The Cambridge History of English and American Literature in 18 Volumes (1907–21).
VOLUME XVI. Early National Literature, Part II; Later National Literature, Part I.

V. Dialect Writers

§ 12. Dialect and the Short Story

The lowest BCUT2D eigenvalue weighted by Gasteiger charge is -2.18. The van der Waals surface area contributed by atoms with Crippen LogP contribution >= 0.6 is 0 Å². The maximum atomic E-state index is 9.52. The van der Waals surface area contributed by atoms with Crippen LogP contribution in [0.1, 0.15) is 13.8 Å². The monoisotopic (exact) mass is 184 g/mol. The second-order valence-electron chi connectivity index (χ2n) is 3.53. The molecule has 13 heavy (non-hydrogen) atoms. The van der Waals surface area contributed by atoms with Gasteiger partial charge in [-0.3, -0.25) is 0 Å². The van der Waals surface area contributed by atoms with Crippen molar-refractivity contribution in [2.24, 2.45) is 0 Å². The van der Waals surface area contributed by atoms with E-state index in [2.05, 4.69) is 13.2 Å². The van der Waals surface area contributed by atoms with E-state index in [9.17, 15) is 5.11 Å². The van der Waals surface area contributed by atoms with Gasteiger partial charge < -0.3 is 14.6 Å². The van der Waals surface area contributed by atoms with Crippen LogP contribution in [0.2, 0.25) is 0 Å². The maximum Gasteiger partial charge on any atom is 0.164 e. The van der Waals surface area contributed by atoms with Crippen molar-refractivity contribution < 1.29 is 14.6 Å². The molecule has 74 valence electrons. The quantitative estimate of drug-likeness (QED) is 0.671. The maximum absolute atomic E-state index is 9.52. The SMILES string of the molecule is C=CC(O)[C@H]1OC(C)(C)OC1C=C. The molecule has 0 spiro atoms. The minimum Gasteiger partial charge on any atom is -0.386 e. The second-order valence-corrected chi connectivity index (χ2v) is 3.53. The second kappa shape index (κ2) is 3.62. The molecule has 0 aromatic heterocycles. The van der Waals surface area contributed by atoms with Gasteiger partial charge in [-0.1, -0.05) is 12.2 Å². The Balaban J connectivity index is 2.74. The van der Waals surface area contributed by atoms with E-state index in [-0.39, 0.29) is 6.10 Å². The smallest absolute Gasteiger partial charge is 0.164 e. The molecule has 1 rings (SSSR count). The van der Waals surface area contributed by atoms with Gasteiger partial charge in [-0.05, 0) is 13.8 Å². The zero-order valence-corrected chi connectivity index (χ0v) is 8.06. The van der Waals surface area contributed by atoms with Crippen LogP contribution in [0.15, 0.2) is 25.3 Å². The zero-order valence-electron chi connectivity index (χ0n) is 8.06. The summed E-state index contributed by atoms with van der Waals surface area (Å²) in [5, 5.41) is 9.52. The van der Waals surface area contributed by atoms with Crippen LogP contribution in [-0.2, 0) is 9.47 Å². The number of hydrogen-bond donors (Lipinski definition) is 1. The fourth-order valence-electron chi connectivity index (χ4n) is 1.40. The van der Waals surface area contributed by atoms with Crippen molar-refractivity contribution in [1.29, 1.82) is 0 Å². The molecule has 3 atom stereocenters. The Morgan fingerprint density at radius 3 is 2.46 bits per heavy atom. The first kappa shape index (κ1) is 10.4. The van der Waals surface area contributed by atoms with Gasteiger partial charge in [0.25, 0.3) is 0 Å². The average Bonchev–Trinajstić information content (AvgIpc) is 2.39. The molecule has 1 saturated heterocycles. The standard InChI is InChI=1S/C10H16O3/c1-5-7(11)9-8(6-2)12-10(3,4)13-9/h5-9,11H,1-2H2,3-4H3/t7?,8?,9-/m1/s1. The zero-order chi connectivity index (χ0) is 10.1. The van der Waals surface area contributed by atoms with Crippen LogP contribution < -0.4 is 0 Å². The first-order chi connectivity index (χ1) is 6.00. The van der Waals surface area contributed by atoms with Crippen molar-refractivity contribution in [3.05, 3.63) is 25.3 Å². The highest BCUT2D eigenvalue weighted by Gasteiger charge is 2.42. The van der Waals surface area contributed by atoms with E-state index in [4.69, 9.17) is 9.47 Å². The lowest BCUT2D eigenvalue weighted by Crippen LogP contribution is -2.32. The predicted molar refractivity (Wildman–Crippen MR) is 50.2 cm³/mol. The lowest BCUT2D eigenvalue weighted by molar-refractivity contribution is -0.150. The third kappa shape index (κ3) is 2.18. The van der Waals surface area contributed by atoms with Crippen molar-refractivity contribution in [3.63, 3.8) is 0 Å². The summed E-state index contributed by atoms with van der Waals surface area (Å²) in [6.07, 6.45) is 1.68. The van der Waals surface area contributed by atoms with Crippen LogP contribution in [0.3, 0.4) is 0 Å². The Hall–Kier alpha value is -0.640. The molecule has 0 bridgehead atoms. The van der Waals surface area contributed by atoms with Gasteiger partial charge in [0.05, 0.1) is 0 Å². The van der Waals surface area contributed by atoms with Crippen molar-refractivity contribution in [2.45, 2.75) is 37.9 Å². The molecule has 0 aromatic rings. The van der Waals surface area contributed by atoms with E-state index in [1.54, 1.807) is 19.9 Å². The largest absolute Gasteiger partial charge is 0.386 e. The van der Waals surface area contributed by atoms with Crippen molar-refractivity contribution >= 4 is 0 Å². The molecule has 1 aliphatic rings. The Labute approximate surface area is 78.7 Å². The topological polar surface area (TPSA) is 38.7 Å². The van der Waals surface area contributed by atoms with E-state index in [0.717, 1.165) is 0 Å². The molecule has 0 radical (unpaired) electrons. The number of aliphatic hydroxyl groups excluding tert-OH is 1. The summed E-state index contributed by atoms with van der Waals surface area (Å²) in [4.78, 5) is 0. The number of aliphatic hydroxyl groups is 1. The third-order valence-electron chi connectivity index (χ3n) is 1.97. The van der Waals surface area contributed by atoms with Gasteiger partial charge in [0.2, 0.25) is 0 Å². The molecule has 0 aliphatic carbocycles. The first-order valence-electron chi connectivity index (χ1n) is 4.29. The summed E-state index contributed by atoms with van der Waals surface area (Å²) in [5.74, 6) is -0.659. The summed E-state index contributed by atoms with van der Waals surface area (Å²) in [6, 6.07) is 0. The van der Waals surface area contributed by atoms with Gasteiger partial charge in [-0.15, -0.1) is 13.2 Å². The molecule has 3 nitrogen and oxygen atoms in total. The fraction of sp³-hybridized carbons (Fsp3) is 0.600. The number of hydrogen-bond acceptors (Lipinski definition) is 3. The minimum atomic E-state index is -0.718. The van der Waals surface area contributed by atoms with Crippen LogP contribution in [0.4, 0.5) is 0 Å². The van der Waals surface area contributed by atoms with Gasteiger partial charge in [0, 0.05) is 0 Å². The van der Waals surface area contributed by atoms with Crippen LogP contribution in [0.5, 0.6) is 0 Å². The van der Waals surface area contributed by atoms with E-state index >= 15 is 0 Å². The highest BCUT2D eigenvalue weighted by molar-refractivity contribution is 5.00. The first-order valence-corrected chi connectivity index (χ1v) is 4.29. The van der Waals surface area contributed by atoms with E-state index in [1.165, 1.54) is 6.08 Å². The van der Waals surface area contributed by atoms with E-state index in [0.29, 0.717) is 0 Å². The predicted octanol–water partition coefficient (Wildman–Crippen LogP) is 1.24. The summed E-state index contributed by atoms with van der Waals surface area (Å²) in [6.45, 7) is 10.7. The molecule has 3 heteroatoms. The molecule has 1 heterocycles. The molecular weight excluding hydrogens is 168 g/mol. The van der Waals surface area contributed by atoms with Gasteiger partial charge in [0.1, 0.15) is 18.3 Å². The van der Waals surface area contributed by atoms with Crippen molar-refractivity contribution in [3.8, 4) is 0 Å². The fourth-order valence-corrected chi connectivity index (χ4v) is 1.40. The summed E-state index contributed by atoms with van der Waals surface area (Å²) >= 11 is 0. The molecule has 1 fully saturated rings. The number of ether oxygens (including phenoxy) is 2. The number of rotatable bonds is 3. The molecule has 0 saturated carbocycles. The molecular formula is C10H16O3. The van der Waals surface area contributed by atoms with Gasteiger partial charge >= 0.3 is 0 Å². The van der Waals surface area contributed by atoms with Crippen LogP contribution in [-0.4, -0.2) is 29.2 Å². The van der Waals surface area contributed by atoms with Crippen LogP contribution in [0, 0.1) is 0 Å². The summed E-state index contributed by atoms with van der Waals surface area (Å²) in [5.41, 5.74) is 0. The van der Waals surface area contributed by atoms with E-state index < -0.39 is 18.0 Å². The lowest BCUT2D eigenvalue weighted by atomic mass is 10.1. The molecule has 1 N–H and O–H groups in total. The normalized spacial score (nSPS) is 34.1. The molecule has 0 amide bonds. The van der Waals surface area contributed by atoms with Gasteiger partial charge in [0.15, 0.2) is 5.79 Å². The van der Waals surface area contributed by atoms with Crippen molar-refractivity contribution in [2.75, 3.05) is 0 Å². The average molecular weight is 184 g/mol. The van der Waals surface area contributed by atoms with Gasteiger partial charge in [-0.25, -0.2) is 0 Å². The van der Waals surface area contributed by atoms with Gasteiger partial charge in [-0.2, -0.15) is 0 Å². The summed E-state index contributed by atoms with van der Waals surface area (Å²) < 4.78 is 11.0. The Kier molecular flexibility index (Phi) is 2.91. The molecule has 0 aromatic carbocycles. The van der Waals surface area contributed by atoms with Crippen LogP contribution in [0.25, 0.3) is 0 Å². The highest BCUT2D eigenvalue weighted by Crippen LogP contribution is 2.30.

Why dialect should have been so sparingly used by American writers before the Civil War and why it should have become so constituent a part of American fiction immediately after the Civil War are questions not easily answered. A partial explanation would seem to lie in the increasing sectionalism from 1830 to 1860 which, culminating in 1865, gave place not only to an increasing sense of national solidarity but to a keener interest in how the other half lived. Sectionalism meant indifference and ignorance; union means reciprocal interest and understanding. There can at least be no doubt that the American short story has been the chief vehicle of dialect since the Civil War, and the American short story, by its fidelity to local usages, has done more during these years to acquaint or re-acquaint the North with the South and the East with the West than any other type of literature. Bret Harte, writing in 1899, mentioned as the leading short-story writers then living Joel Chandler Harris, George W. Cable, Mark Twain, Charles Egbert Craddock (Miss Murfree), and Mary E. Wilkins (now Mrs. Freeman). These names, together with that of Bret Harte himself, indicate that excellence in dialect and excellence in the short story have been almost synonymous in American literature since the Civil War. They indicate also that dialect has been both an expression and a cause of the interstate knowledge and interstate sympathy that have linked the far separated sections of the United States into closer bonds of union and fellowship.